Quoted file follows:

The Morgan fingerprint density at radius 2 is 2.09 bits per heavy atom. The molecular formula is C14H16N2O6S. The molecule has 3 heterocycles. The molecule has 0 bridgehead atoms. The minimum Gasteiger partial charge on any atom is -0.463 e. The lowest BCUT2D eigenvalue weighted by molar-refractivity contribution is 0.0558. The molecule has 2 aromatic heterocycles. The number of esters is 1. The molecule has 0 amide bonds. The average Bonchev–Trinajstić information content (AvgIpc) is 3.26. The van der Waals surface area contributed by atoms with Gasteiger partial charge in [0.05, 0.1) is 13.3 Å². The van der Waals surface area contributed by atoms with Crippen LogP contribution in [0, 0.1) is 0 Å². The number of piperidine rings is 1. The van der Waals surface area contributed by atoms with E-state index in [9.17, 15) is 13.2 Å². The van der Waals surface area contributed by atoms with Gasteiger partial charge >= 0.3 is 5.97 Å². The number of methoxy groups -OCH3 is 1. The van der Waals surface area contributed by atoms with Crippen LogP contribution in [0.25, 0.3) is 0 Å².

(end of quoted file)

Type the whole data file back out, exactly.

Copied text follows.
The Morgan fingerprint density at radius 2 is 2.09 bits per heavy atom. The molecular formula is C14H16N2O6S. The molecule has 3 heterocycles. The molecule has 0 bridgehead atoms. The minimum Gasteiger partial charge on any atom is -0.463 e. The lowest BCUT2D eigenvalue weighted by molar-refractivity contribution is 0.0558. The molecule has 2 aromatic heterocycles. The number of esters is 1. The molecule has 0 amide bonds. The average Bonchev–Trinajstić information content (AvgIpc) is 3.26. The van der Waals surface area contributed by atoms with Gasteiger partial charge in [0.05, 0.1) is 13.3 Å². The van der Waals surface area contributed by atoms with Crippen LogP contribution in [0, 0.1) is 0 Å². The number of piperidine rings is 1. The van der Waals surface area contributed by atoms with E-state index in [9.17, 15) is 13.2 Å². The van der Waals surface area contributed by atoms with Gasteiger partial charge >= 0.3 is 5.97 Å². The number of methoxy groups -OCH3 is 1. The van der Waals surface area contributed by atoms with Crippen LogP contribution in [0.25, 0.3) is 0 Å².